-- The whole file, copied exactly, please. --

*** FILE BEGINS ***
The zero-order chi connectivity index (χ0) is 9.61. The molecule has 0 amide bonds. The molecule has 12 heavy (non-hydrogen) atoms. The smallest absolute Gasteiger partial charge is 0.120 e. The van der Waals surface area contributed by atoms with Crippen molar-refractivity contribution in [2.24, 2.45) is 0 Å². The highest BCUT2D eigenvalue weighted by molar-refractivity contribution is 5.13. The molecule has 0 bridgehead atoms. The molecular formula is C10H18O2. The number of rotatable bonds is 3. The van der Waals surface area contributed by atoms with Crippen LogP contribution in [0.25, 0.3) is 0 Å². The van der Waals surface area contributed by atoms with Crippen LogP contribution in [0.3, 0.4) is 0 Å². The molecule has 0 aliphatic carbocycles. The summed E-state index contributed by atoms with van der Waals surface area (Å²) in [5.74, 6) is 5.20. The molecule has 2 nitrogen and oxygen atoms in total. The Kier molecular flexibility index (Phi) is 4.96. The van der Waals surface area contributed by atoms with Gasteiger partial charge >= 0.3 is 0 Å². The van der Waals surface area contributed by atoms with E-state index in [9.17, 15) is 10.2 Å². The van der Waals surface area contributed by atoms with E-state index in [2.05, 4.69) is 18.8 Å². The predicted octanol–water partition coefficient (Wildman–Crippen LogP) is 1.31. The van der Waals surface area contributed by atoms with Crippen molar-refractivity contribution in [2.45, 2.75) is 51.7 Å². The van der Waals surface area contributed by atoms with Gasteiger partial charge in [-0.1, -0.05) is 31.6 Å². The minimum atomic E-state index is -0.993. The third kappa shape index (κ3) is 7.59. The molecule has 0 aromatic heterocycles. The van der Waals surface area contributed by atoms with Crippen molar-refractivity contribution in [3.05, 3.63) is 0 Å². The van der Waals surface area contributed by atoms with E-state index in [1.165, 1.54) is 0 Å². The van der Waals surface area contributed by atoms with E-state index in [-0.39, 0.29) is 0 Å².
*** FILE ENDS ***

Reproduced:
The zero-order chi connectivity index (χ0) is 9.61. The molecule has 0 amide bonds. The molecule has 12 heavy (non-hydrogen) atoms. The smallest absolute Gasteiger partial charge is 0.120 e. The van der Waals surface area contributed by atoms with Crippen molar-refractivity contribution in [2.24, 2.45) is 0 Å². The highest BCUT2D eigenvalue weighted by molar-refractivity contribution is 5.13. The molecule has 0 bridgehead atoms. The molecular formula is C10H18O2. The number of rotatable bonds is 3. The van der Waals surface area contributed by atoms with Crippen LogP contribution in [0.25, 0.3) is 0 Å². The van der Waals surface area contributed by atoms with Crippen LogP contribution in [0.3, 0.4) is 0 Å². The molecule has 0 aliphatic carbocycles. The summed E-state index contributed by atoms with van der Waals surface area (Å²) in [5.74, 6) is 5.20. The molecule has 2 nitrogen and oxygen atoms in total. The Kier molecular flexibility index (Phi) is 4.96. The van der Waals surface area contributed by atoms with Gasteiger partial charge >= 0.3 is 0 Å². The van der Waals surface area contributed by atoms with E-state index in [9.17, 15) is 10.2 Å². The van der Waals surface area contributed by atoms with E-state index in [2.05, 4.69) is 18.8 Å². The predicted octanol–water partition coefficient (Wildman–Crippen LogP) is 1.31. The van der Waals surface area contributed by atoms with Crippen molar-refractivity contribution in [2.45, 2.75) is 51.7 Å². The van der Waals surface area contributed by atoms with Gasteiger partial charge in [-0.1, -0.05) is 31.6 Å². The minimum atomic E-state index is -0.993. The third kappa shape index (κ3) is 7.59. The molecule has 0 aromatic heterocycles. The van der Waals surface area contributed by atoms with Crippen molar-refractivity contribution in [3.05, 3.63) is 0 Å². The van der Waals surface area contributed by atoms with E-state index in [1.165, 1.54) is 0 Å². The van der Waals surface area contributed by atoms with E-state index in [-0.39, 0.29) is 0 Å².